The Lottery

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David Funk

Professor Lowe-Hill

ENGL 1220

Wednesday, May 29th, 2013

The Lottery

The story “The Lottery” takes place in a homely village that hosts their own annual

lottery, that they consider a “celebration”. It tells us that other villages have a much longer

lottery due to the number of villagers present, but in this specific village there’re only about three

hundred villagers left. The story is very deceiving considering the attitudes of most villagers. But

still everyone considers it as celebration time. As the story goes on, there are key parts that are

not fully described and may leave the reader wondering. For the villagers this is a basic holiday

to them, but for others it may come off as cruel and twisted ritual.

It is June 27th and it was the start of summer vacation and the children begin to run

around gathering stones with their fellow classmates. (Paragraph 2) This goes to show that even

at the youngest of age these villagers include all age levels in this so called “lottery” . Eventually

the men begin to gather together while they watch over the young ones while discussing their

basic life duties to one another. The women all arrive shortly after and begin to gather around

what appears to be the town square. “They stood together, away from the pile of stones in the

corner, and their jokes were quiet and they smiled rather than laughed” (Paragraph 3) This part is

a bit misleading as it portrays happiness and a fun social gathering. The tone begins to get

serious and everybody takes their places around the ceremonial circle. While waiting for the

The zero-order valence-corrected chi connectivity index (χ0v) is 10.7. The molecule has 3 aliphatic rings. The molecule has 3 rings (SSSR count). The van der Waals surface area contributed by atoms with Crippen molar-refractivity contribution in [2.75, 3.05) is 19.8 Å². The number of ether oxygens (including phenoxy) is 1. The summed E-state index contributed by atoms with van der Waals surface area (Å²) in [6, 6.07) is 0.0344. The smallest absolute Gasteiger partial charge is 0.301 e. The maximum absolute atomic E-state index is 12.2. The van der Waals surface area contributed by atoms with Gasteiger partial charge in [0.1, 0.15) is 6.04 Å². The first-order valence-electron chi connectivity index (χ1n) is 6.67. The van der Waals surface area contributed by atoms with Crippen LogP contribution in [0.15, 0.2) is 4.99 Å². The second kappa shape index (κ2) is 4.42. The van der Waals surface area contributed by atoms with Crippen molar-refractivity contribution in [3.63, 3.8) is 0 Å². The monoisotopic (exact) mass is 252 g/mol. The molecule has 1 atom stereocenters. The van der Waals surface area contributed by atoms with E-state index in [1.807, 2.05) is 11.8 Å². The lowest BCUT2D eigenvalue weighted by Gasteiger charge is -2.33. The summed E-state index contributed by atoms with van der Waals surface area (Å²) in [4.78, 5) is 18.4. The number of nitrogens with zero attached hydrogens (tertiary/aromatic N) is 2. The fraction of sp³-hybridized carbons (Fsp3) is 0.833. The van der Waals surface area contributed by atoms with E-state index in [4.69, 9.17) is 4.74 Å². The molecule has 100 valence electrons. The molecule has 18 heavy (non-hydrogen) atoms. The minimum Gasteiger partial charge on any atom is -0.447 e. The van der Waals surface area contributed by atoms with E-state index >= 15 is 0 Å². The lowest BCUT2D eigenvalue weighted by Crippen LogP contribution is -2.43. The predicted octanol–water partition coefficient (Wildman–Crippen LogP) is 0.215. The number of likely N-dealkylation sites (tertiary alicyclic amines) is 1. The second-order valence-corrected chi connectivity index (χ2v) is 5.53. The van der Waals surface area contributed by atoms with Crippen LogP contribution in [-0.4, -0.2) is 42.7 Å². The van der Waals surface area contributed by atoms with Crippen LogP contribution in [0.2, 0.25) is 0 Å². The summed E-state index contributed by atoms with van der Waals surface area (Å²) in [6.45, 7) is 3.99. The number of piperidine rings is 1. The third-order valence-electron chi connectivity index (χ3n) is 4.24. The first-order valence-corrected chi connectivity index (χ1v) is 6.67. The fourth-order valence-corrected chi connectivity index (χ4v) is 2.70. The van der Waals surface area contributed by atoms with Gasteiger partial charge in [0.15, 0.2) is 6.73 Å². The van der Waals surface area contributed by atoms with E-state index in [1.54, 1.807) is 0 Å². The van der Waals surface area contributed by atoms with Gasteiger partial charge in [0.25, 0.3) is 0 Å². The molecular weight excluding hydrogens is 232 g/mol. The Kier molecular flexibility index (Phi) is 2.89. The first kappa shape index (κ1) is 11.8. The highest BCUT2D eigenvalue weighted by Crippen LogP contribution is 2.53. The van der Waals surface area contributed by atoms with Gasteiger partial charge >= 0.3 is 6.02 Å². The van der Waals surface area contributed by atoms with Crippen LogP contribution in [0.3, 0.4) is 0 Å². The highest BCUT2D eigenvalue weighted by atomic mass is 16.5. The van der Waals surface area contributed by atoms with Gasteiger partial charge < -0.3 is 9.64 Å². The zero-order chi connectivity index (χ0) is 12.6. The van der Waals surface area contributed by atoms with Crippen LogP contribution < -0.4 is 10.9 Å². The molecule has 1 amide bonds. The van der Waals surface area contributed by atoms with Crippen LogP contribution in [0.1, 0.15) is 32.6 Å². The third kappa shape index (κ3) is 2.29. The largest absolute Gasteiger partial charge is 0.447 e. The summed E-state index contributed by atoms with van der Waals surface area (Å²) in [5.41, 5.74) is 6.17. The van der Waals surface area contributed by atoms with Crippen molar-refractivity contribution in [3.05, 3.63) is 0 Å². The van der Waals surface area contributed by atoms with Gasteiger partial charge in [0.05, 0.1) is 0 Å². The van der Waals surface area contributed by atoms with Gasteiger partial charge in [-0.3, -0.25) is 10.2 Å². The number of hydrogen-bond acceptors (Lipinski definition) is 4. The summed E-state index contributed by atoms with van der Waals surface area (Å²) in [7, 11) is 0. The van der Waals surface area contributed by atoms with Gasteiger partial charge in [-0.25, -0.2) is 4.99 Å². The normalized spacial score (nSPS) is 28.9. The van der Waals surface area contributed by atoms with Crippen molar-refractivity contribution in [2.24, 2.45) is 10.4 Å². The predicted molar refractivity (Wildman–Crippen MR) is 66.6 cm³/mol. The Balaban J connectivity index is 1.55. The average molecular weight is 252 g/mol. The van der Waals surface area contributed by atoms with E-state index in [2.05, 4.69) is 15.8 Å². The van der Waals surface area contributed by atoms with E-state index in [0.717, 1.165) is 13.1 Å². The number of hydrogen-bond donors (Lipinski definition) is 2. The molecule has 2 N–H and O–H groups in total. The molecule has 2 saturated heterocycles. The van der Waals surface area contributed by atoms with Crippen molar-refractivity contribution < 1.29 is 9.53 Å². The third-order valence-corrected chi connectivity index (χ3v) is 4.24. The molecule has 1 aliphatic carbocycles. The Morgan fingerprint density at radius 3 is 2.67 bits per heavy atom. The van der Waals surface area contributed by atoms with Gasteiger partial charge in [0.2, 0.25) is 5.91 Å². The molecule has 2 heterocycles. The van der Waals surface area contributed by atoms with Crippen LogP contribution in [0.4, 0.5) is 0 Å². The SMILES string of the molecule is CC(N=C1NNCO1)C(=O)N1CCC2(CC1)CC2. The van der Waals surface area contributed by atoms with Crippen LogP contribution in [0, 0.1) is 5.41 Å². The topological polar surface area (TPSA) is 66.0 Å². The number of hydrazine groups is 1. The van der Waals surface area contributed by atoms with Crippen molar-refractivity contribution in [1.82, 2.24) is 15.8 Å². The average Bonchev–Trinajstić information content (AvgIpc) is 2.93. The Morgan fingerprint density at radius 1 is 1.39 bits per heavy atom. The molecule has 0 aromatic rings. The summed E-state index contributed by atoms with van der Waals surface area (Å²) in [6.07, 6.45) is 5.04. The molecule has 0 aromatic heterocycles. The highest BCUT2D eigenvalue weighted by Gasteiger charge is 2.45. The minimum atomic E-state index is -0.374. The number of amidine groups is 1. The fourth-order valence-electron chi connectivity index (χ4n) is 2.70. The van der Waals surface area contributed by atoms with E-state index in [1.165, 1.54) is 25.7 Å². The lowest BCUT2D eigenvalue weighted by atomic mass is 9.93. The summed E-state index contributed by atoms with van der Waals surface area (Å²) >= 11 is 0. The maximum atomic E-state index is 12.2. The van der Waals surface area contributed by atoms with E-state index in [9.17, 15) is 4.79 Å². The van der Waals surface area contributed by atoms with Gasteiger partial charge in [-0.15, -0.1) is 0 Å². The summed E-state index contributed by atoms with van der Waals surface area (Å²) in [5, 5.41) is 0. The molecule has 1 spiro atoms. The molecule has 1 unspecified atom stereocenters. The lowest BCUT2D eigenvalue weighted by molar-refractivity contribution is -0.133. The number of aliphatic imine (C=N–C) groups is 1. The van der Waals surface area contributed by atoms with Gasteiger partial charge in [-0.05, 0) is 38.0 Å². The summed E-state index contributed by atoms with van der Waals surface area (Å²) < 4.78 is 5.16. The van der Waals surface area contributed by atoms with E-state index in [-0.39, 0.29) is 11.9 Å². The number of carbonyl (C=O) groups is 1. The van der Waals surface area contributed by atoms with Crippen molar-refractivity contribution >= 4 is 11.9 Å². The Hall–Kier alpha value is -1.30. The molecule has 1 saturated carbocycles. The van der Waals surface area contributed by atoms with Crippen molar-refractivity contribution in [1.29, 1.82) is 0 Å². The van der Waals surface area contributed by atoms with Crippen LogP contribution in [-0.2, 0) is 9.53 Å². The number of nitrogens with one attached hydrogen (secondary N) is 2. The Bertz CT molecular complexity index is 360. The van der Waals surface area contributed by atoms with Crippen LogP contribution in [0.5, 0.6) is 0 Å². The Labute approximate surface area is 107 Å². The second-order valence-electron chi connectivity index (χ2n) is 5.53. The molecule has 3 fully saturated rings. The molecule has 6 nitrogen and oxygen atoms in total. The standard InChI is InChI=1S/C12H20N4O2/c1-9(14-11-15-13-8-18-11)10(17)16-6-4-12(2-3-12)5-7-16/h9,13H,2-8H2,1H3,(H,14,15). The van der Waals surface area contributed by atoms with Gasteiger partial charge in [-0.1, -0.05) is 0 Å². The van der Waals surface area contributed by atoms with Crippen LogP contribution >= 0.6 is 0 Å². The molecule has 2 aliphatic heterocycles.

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civic activity to start, Mr. Summers, who hosts all public ceremonies, arrives with the big black

box needed for this particular ceremony. “When he arrived in the square, carrying the black

wooden box, their was a murmur of conversation among the villagers.” (Paragraph 4) This part

gives off a sort of hush and discrete tone that helps arise a little suspense. The symbol of the

black wooden box was one that everyone in the village was familiar with and no one had any

intention of getting rid of it. To them, it seemed sacred. Every box is said to have been made with

pieces of the box before it. The paper slips used in the ceremony resemble that of your present

day lottery. Just like getting your name drawn out of a hat. “There was a great deal of fussing to

be done before Mr. Summers declared the lottery open”. (Paragraph 7) This is where people

begin to organize the families in order, and sort all the members of each household

alphabetically. The people like to show the authority figures in each individual family or “men of

house”. But as the ceremony was just about to start Tessie Hutchinson came running up and “She

dried her hands on her apron” (Paragraph 8) as if she could have cared less about what day it was

and what was going on, considering she forgot the date. This could be a little sense of

foreshadowing in which that those who do not respect the ritual will be punished.

They began figuring out the drawing sequence and who was going to draw for those

without a man at the head of the household, but those who do not have any boys old enough then

the women shall draw for those who could not make it. It really shows how much they enforce

the male authority during the time this event is taking place so this be dated back to the modern

age. Once the drawing began, everyone had a turn at drawing for their families. Old Man Warner

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stressed the importance of the lottery, “There’s always been a lottery”. (Paragraph 32) He talks

about how this heritage has been around for years on end. Coming from the oldest man in the

village he has the most experience with this particular ceremony.

Once everyone had drawn from the black box there was